So, to the OP, I say, "Kudos, mama!" You chose to try a new way, learned a bit about it, felt that awful feeling of, "Uh-oh, what have I done??" and are making adjustments. I believe that is what good parents do for their kids. If we don't allow for flexibility and re-evaluate how things are going from time-to-time, well, that's where the "doing the kids a disservice" comes in to play. Srsly. Please know that changing your mind because something isn't working is one of those wonderful abilities we share as humans. Not everybody does it--many are stubborn and hold-fast to that "my way or the highway" mentality (which I have seen among my hs and us'ing peers, btw), but you aren't one of those narrow-minded individuals!

Big s to you, and know that it will be okay. Take it one moment at a time and find joy in every effort your dd makes. That's what it is really all about .

I wish you and your family the best and that you find peace with your decision.

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#141 of 455 Old 09-14-2010, 03:08 PM
 
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And, the constantly repeated stories about the children who cannot read or write at age 9 or 10, who in a matter of months catch up and surpass their schooled peers, are rarely balanced in US discussions with examples US'd children who do not catch up and who struggle with high school and college level work.
i wanted to comment on this, of course i will preface this with i don't know ALL the unschoolers out there, so this is just what i have seen in the unschooling communities i have belonged to over the years... that the kids who read late, do catch up. i have yet to see one of the kids actually not do well when they decided to go to some sort of formal educational setting (whether it was a community class or actual school or college later).
my own son who is a "late reader" and is "behind" by public school standards is really doing well. in fact each day he reads he is getting more and more. he really wants to read now, so he has a passion for it and is doing great. i can see him being up to grade level in a matter of months, because now he is ready (emotionally and intellectually) to read, where before he wasn't. so i can see it being easier for him to get... BUT he also has no learning disability, so that would change things if that was the issue.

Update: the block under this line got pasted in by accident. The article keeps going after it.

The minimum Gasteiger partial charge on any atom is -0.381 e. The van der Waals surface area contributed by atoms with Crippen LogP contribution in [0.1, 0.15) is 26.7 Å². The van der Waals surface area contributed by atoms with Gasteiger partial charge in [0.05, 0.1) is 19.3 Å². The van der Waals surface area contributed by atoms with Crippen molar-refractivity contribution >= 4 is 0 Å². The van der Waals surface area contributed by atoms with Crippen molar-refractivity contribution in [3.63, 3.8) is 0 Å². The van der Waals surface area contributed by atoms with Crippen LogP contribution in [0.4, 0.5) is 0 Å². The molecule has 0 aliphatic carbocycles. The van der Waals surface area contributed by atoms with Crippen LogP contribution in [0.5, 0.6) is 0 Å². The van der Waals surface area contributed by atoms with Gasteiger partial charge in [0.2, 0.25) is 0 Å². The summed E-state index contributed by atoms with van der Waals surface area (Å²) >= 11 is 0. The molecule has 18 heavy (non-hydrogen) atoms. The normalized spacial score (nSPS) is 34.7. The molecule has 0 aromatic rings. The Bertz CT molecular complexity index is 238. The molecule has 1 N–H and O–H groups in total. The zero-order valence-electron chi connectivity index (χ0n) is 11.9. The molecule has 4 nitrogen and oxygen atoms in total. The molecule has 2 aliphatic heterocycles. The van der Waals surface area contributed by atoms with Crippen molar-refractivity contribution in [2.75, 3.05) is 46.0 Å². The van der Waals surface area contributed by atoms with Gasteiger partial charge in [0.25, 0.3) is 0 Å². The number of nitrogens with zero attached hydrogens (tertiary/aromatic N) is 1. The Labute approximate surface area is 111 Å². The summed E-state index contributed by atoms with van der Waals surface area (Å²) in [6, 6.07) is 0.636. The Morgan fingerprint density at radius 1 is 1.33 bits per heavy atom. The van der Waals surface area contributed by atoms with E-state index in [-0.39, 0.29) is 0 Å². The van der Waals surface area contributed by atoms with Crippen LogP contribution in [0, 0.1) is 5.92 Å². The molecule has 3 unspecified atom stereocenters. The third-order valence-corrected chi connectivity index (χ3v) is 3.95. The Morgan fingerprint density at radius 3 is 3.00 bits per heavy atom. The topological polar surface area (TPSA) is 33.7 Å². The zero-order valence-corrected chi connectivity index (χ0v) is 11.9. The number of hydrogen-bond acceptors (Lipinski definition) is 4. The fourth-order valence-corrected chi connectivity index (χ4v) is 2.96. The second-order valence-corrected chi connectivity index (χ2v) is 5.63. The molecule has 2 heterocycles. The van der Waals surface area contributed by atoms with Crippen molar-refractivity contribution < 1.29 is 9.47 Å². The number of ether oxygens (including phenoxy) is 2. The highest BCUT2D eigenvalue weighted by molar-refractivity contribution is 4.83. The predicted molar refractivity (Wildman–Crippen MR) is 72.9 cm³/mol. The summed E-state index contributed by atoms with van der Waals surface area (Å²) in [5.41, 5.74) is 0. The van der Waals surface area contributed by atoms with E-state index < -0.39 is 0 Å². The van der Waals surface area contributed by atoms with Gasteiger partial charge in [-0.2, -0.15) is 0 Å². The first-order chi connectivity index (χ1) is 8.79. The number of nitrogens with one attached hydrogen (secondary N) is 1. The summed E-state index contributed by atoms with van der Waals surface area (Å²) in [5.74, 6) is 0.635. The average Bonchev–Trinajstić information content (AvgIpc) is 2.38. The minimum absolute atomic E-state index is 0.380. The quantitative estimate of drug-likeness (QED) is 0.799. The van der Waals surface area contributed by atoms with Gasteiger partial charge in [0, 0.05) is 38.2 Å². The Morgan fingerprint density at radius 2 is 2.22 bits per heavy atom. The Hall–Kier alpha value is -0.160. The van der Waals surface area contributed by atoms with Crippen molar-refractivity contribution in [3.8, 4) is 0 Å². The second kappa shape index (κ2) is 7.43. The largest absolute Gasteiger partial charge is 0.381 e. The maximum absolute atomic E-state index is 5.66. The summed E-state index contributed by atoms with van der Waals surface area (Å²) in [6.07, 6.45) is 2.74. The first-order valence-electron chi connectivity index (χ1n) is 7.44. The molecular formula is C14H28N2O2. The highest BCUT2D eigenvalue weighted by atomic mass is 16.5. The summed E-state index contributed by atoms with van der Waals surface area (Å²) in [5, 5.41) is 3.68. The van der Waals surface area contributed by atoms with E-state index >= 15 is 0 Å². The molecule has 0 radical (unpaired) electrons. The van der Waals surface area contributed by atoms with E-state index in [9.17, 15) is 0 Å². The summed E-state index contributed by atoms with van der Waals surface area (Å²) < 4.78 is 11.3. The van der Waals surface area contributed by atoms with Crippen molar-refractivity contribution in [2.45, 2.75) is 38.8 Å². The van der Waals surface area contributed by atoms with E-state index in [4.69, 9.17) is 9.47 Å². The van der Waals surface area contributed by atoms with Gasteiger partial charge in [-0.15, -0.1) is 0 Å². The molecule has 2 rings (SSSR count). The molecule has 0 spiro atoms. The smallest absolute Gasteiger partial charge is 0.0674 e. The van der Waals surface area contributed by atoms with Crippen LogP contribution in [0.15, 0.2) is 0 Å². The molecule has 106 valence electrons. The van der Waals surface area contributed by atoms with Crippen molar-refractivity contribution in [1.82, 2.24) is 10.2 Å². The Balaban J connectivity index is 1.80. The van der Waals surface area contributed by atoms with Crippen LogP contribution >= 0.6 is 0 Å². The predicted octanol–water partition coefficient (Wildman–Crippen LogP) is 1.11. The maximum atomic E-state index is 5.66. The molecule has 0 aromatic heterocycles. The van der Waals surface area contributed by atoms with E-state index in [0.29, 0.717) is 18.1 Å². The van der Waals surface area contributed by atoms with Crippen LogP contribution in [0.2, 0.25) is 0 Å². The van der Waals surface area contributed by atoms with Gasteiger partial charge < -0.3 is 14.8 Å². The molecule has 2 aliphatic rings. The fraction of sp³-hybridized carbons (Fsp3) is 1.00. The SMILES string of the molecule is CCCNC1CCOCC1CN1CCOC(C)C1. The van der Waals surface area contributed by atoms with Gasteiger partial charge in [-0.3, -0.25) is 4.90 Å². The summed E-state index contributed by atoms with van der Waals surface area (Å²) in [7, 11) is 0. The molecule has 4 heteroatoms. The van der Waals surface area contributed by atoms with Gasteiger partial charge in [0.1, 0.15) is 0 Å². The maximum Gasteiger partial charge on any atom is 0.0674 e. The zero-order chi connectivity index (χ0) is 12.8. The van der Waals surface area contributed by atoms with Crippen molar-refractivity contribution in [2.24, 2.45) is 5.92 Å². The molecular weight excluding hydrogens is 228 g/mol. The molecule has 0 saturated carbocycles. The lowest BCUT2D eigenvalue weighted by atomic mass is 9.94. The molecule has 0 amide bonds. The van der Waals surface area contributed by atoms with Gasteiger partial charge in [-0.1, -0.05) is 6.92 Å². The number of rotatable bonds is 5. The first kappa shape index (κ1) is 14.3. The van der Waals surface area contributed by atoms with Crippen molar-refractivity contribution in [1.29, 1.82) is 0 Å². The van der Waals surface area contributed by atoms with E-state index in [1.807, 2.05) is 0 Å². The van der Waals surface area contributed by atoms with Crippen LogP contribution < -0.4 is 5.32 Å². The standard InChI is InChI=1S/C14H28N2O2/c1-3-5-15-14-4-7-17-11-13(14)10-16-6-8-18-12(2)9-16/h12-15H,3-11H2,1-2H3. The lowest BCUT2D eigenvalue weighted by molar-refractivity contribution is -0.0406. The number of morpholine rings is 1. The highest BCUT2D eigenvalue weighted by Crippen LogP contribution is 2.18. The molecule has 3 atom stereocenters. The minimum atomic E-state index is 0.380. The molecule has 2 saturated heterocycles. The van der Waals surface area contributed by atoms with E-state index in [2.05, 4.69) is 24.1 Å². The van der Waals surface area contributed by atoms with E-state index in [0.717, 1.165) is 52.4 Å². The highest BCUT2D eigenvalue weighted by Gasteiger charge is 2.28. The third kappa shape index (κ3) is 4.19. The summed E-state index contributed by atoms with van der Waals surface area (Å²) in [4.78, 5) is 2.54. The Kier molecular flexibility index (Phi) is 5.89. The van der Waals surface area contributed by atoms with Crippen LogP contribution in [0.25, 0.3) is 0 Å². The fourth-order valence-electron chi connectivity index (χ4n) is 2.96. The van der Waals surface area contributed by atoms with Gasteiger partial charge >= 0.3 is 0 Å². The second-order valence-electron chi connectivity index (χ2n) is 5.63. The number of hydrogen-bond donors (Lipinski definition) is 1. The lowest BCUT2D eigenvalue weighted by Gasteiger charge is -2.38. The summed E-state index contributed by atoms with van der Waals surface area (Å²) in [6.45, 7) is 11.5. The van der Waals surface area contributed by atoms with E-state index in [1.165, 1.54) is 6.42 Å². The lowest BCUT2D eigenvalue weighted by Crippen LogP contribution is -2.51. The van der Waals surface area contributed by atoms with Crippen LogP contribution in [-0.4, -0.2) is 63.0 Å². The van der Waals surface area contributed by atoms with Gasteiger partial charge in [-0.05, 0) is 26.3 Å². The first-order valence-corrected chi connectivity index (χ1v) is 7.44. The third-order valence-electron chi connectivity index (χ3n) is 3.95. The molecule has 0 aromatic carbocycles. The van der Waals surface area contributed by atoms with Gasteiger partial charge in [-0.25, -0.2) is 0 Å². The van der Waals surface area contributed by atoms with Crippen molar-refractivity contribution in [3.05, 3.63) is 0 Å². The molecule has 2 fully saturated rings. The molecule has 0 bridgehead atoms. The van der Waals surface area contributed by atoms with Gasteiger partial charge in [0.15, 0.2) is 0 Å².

it reminds me of potty learning for some kids. some kids get it early and are going on the toilet at 18 months, and others (like my dd for example) wasn't ready at 18 months, she was ready at 3, and when she did it she had no accidents at all. she went from diapers to toilet it seemed in a week or so. i knew of other kids who were forced early and were still having issues 2 or 3 years after they were "potty trained".

h

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#142 of 455 Old 09-14-2010, 03:16 PM
 
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My DD has a cognative disability, AKA mental retardation, just below the moderate level..With this type of disability unlike add/hd and other more obvious issues with LD's most kids aren't diagnosed until they are school aged because its not until 2nd or 3rd grade that things start getting much harder and they get noticed because they aren't learning at the same speed other kids are..in DD's case she has MAJOR retention issues..it takes her months and months of day in and out practice to learn something..We have said that she got to about 5 yrs old and just stopped learning, which is very typical for a kid like her. Since DD was not in school, and we were not looking for the signs of a problem it was not picked up on.